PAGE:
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Visitors to Alberta may not realize that Drumheller isn’t the only place to learn about the legendary creatures who walked the earth thousands of years ago.

The Philip J. Currie Dinosaur Museum is located just 15 minutes from Grande Prairie, in the Town of Wembley, beside the Pipestone Creek bone bed. Due to continued erosion of the riverbed, fossils and dinosaur bones continue to be unearthed to this day, making this a vital location for paleontological research.

“Our scientists can go find the fossils 20 minutes away, study them here, and then put them on display,” explains Dallal Olver, museum programs manager. “So, these are the fossils of the dinosaurs that walked this land millions of years ago. And now our visitors can see that these dinosaurs were actually here… they weren't shipped from somewhere else, they existed here in this landscape.”

Travel Alberta invested in a new visitor experience that brings the region’s dinosaur story to life in a whole new way. The “Secrets of the Wapiti” river rafting tour gets up close and personal with the bone bed so visitors can witness the fossil-rich landscape through the eyes of a paleontologist.

About the river rafting tour

Thanks to Travel Alberta funding, the museum was able to purchase a series of river rafts and equipment to support these tours. The tours take approximately four hours and can accommodate up to 16 people per tour. Families and children of all ages are welcome.

“We start at the museum, and we get everyone geared up. And then we head out on our dino bus, which is always fun for people. We bring them down to Pipestone Creek and they meet our raft guides, and we go bring them on the four-hour trip,” Olver explains.

As a popular stopover on the drive from the U.S. and southern Alberta to Alaska, the museum is already seeing an influx in travellers spending time at the museum along the way. They hope that this new rafting trip will encourage visitors to stay overnight in the area and spend a few days exploring the rich natural history of the region.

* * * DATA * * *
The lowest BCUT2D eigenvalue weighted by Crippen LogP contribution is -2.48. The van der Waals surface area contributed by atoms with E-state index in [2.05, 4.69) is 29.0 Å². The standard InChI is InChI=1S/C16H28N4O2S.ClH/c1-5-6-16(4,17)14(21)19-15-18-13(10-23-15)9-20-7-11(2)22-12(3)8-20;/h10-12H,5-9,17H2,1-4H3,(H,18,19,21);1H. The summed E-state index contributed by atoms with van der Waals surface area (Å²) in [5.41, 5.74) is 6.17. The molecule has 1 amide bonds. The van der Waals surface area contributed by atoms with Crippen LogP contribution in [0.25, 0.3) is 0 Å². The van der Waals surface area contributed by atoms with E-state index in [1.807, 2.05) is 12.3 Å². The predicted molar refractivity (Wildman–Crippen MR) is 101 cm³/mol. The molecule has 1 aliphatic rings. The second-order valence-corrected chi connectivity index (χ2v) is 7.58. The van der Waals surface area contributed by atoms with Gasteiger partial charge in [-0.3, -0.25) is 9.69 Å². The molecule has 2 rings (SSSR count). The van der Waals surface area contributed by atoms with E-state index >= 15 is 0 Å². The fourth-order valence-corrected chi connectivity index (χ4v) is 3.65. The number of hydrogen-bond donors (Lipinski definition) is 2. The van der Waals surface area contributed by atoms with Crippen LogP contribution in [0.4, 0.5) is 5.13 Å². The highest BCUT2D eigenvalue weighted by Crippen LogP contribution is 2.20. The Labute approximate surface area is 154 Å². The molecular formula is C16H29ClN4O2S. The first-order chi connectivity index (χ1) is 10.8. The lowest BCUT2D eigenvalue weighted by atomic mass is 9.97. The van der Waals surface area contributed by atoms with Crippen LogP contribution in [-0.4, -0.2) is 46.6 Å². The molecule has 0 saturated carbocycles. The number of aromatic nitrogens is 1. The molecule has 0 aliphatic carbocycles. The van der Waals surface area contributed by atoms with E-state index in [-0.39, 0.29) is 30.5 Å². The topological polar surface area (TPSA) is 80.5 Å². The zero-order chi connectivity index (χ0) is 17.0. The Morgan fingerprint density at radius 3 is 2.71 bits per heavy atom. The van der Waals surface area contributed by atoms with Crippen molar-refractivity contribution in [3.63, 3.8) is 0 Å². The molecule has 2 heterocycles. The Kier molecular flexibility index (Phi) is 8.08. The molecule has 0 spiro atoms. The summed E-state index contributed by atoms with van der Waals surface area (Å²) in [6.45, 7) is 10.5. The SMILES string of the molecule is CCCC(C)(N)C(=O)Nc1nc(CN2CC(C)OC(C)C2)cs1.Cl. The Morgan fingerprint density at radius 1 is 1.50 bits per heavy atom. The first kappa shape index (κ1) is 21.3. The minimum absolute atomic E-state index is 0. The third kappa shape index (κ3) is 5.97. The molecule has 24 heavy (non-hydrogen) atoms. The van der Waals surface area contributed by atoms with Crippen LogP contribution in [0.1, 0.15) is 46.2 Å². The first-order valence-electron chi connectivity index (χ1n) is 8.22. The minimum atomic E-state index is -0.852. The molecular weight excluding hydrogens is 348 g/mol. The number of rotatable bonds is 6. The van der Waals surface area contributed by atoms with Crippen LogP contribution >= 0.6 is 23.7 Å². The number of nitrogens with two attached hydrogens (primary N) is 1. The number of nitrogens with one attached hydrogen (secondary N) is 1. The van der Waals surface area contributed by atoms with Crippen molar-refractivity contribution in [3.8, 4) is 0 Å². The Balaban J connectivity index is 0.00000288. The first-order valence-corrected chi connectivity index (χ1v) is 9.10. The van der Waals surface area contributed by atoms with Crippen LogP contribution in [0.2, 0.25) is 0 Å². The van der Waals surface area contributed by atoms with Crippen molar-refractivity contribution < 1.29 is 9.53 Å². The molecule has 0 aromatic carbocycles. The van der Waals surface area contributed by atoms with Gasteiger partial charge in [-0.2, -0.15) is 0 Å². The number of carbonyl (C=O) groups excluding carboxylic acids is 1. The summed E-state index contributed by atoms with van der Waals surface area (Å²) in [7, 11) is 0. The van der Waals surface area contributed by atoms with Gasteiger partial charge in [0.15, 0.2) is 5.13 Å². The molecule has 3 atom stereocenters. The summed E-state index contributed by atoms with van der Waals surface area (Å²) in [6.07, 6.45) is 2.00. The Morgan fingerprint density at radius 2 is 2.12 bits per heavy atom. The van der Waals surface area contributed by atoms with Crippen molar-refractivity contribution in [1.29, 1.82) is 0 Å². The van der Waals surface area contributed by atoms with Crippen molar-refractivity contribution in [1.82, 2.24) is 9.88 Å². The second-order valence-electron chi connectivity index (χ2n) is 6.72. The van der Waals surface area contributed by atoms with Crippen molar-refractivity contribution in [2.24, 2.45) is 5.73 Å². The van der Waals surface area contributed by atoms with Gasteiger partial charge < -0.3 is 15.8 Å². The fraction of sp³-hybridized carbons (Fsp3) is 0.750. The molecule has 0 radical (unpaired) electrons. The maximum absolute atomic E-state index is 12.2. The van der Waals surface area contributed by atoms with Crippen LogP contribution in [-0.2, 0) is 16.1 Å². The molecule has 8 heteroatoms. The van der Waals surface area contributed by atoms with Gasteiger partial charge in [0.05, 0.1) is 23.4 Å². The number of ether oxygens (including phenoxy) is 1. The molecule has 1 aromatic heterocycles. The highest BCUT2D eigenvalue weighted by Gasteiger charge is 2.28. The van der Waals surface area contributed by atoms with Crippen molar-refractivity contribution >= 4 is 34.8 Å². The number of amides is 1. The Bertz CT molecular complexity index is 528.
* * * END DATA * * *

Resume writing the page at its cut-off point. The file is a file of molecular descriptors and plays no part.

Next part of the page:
Jesse Dion, exhibit developer, has welcomed people from across the world to participate in the tour. “While the museum obviously attracts locals, we also see more of an international crowd. Just actually last week I had a chance to give a tour to people visiting from The Democratic Republic of Congo.”

Jesse Dion, the museum’s exhibit developer, had a strong passion for paleontology and loves working as a guide on the rafting tours.

“When we work at the Bone Bed at Pipestone Creek, it's extremely special to have people looking at what we're working on over there. These bones are being exposed for the first time in 73 million years, and even if you don't know much about what a fossil would look like, it is extremely exciting to see it with your own eyes.”

Preserving the beauty of their surroundings

Beyond the dinosaurs themselves, the trip offers a unique nature-based tourism experience on the secluded Wapiti River. The museum maintains strict leave-no-trace policies to ensure the natural environment remains pristine for many generations to come.

“One of the things that people also get when they go on the rafting tours is the chance to connect with the land. They see lots of wildlife. It's very peaceful and we’re seeing that when they leave, they have more respect for the land. They have more appreciation of the beauty and the natural landscape that's found here.”

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